In my first year of teaching, I was asked to handle chemistry for classes 8, 9 and 10. I was momentarily taken aback when I first saw that. I had said I could handle chemistry, but I had not realized that I was going to join as a “chemistry teacher”, that I would be the only teacher taking chemistry for the entire senior school. I remember walking into the chemistry lab for the first time, seriously wondering what I had gotten myself into! It brought back memories of working with salts, and pipettes and burettes back in eleventh and twelfth, but I realized that now it was different. I was going to have to handle the lab when there were twenty odd highly energetic adolescents moving about under my charge!

Before long I had started teaching chemistry to all the three classes. The ICSE curriculum, I learnt, was much vaster than its CBSE counterpart and as far as chemistry was concerned, this meant having to learn many more facts than a student in a CBSE school would learn at the same stage.

In tenth standard, I started with topics like the periodic table and chemical bonding, where there was at least some logic and conceptual understanding involved, where I could start conversations with what the children had learnt earlier. In eighth and ninth standards, I started with the study of matter, and ended up spending class after class on meandering discussions and conversations which practically led nowhere, and bored both the students and myself.

Having dived into teaching without any training in classroom teaching, I found myself just walking into the class with virtually no preparation other than the patchy and limited knowledge base that one gathers as a student in the process of studying for exams. The first thing I had to do was to read up more about the history of how ideas came to be, and what were the experiments and observations which led to different scientific concepts we take for granted today. That turned out to be an interesting and absorbing endeavour, and led me to several good resources for teaching chemistry, on the internet.

Even if one knows thoroughly the complex and interconnected web of concepts, it’s a challenge to present them in a coherent and engaging manner. Needless to say, I felt totally unequipped to teach chemistry. I wondered whether I had taken up the wrong subject, but then I felt it would have been the same whatever the subject I taught.

One really starts learning when one teaches, because when you are teaching, inconsistencies or gaps in concepts stare you in the face. You realize, for example, that you’ve taken it for granted that water contains some H+ and OH- ions and find it difficult to explain to a student why it should be so since I had never asked the question before myself. It forces you to look further to understand better since you need to put forth a coherent explanation. Not that one always finds the answers, but at least you know better what is it that you know, and what is it that is beyond your current scope of understanding. Which is everything, I feel.

Every now and then I come across some such gap in my conceptual understanding, as well as the conceptual gaps in the curriculum. Either through questions posed by students, or through questions which occur to me when I try to prepare for a class or through the “wrong answers” which students give. I scribble them down here and there, but need to find a systematic way of doing it.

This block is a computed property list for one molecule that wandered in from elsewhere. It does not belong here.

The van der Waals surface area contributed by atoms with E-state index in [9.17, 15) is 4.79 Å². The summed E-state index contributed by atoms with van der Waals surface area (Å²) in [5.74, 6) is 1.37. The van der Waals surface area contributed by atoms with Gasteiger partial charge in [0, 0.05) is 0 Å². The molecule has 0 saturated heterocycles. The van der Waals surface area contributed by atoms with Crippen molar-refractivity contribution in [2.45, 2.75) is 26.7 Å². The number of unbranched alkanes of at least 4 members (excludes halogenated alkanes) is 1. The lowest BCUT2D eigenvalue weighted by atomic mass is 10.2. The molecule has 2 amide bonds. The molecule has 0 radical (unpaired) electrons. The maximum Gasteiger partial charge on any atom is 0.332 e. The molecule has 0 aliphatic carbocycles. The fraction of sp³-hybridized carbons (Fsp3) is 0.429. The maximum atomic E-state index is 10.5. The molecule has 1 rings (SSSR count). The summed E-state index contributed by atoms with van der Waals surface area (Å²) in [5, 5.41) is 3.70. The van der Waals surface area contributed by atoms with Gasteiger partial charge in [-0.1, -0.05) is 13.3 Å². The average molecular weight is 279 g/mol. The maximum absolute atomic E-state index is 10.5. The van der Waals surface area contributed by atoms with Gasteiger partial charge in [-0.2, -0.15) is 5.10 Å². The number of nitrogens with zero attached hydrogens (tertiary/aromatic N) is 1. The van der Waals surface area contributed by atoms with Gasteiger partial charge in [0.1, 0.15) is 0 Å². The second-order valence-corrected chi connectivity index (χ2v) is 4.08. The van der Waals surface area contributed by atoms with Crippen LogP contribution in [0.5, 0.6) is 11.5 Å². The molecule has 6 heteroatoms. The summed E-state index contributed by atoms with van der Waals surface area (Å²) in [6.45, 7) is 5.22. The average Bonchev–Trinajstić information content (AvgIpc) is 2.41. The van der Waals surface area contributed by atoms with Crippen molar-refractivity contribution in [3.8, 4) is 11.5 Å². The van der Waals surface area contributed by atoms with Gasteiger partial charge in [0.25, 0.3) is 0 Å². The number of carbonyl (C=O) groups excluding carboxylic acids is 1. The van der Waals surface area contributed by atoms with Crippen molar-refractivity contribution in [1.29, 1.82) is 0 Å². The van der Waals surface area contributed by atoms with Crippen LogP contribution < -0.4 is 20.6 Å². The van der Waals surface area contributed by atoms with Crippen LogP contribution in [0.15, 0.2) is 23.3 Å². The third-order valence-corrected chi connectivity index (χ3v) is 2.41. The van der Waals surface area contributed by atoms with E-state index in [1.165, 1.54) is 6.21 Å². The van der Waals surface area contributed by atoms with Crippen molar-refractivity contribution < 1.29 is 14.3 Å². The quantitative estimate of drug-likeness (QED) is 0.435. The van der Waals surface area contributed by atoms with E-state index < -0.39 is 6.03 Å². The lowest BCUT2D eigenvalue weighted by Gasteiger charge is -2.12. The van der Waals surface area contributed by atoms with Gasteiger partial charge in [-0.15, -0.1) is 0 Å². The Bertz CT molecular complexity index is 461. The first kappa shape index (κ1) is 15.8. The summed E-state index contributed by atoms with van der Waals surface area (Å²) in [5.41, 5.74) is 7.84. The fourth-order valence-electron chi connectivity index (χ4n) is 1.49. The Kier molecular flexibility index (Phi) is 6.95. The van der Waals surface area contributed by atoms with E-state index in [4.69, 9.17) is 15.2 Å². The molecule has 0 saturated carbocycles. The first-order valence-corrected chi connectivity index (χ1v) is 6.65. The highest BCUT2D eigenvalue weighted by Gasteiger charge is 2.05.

Out of necessity I had flung myself full length into learning more about chemistry, but I decided to stick with chemistry in my second year of teaching, to carry forward all the work done in my first year. I had become quite fascinated with the conceptual domain of chemistry- especially how one looks at atoms, molecules, ions, chemical bonding, reactions, and where all this fits in the larger picture of how one looks at the world.

Despite this potential richness in the subject, chemistry remains a difficult subject to teach. The curriculum demands that the student learns so many facts- most of which wouldn’t make any difference to a student’s conceptual understanding if they didn’t learn it- for which there is no reason why anyone should learn them unless one would like to pursue higher studies in the subject.

You can only teach parts of chemistry, and tell the student to memorize the rest. Unless the teacher is so deeply immersed in the subject that she has enough stories about all the little details that the student has to learn. Even then I have my doubts about how effective one can be with so many facts to transmit.

I used to feel very confused about teaching chemistry. It was a subject that I liked, but still it felt strange and frustrating often. It was an important milestone for me to realize for myself which parts of chemistry I liked and which parts I didn’t really care about. More importantly that there was such a distinction, and a blanket statement like “I like chemistry” needs to be examined further.

It is true that a teacher has to be passionate about the subject she teaches, but when you don’t identify with the topic, I think it’s important to be honest and say, “I don’t know what more is there to this chapter than a set of facts and have no idea why the board wants you to learn it. Anyway, let’s see how we can effectively learn it.” Without accepting that, I’ve found myself teaching a topic, and in the middle of the class wondering what was the point of it all, and getting derailed.

It’s been an interesting experience. I’d never imagined I’d teach chemistry one day, but that’s what I’ve been doing for the last year and a half! Along with the learning in the realm of academics, equally important (or perhaps more) has been the learning in the realm of how to look at the work you are doing, and how to establish a meaningful relationship with it.